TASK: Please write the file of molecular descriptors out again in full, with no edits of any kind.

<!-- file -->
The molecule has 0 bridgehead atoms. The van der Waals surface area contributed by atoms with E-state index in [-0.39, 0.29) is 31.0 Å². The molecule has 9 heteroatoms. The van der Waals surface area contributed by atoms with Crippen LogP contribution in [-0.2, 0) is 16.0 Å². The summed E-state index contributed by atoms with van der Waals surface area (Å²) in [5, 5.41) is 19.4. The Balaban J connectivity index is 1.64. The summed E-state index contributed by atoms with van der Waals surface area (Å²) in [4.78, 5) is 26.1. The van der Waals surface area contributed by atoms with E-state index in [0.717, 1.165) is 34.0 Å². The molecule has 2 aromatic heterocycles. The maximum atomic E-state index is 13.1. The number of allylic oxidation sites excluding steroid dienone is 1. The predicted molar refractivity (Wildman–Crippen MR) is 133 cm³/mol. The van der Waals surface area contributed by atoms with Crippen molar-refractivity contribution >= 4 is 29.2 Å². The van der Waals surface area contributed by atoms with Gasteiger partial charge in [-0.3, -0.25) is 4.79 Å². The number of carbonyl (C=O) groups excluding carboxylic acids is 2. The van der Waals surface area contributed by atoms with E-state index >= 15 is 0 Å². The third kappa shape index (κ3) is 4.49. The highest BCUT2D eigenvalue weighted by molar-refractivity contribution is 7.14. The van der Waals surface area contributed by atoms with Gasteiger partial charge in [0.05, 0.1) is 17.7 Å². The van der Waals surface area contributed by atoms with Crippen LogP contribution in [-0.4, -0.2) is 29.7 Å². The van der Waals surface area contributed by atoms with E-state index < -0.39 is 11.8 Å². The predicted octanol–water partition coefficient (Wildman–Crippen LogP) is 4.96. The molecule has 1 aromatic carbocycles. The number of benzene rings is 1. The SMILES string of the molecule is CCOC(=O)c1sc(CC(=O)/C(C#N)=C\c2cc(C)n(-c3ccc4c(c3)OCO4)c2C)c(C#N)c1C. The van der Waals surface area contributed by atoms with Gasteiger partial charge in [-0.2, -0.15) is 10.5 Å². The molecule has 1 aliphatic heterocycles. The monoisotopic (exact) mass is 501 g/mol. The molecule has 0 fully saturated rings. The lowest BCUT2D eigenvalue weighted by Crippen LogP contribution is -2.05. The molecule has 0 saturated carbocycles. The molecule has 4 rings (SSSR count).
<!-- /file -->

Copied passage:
The molecule has 0 bridgehead atoms. The van der Waals surface area contributed by atoms with E-state index in [-0.39, 0.29) is 31.0 Å². The molecule has 9 heteroatoms. The van der Waals surface area contributed by atoms with Crippen LogP contribution in [-0.2, 0) is 16.0 Å². The summed E-state index contributed by atoms with van der Waals surface area (Å²) in [5, 5.41) is 19.4. The Balaban J connectivity index is 1.64. The summed E-state index contributed by atoms with van der Waals surface area (Å²) in [4.78, 5) is 26.1. The van der Waals surface area contributed by atoms with E-state index in [0.717, 1.165) is 34.0 Å². The molecule has 2 aromatic heterocycles. The maximum atomic E-state index is 13.1. The number of allylic oxidation sites excluding steroid dienone is 1. The predicted molar refractivity (Wildman–Crippen MR) is 133 cm³/mol. The van der Waals surface area contributed by atoms with Crippen molar-refractivity contribution >= 4 is 29.2 Å². The van der Waals surface area contributed by atoms with Gasteiger partial charge in [-0.3, -0.25) is 4.79 Å². The number of carbonyl (C=O) groups excluding carboxylic acids is 2. The van der Waals surface area contributed by atoms with E-state index >= 15 is 0 Å². The third kappa shape index (κ3) is 4.49. The highest BCUT2D eigenvalue weighted by molar-refractivity contribution is 7.14. The van der Waals surface area contributed by atoms with Gasteiger partial charge in [0.05, 0.1) is 17.7 Å². The van der Waals surface area contributed by atoms with Crippen LogP contribution in [-0.4, -0.2) is 29.7 Å². The van der Waals surface area contributed by atoms with E-state index < -0.39 is 11.8 Å². The predicted octanol–water partition coefficient (Wildman–Crippen LogP) is 4.96. The molecule has 1 aromatic carbocycles. The number of benzene rings is 1. The SMILES string of the molecule is CCOC(=O)c1sc(CC(=O)/C(C#N)=C\c2cc(C)n(-c3ccc4c(c3)OCO4)c2C)c(C#N)c1C. The van der Waals surface area contributed by atoms with Gasteiger partial charge in [-0.2, -0.15) is 10.5 Å². The molecule has 1 aliphatic heterocycles. The monoisotopic (exact) mass is 501 g/mol. The molecule has 0 fully saturated rings. The lowest BCUT2D eigenvalue weighted by Crippen LogP contribution is -2.05. The molecule has 0 saturated carbocycles. The molecule has 4 rings (SSSR count).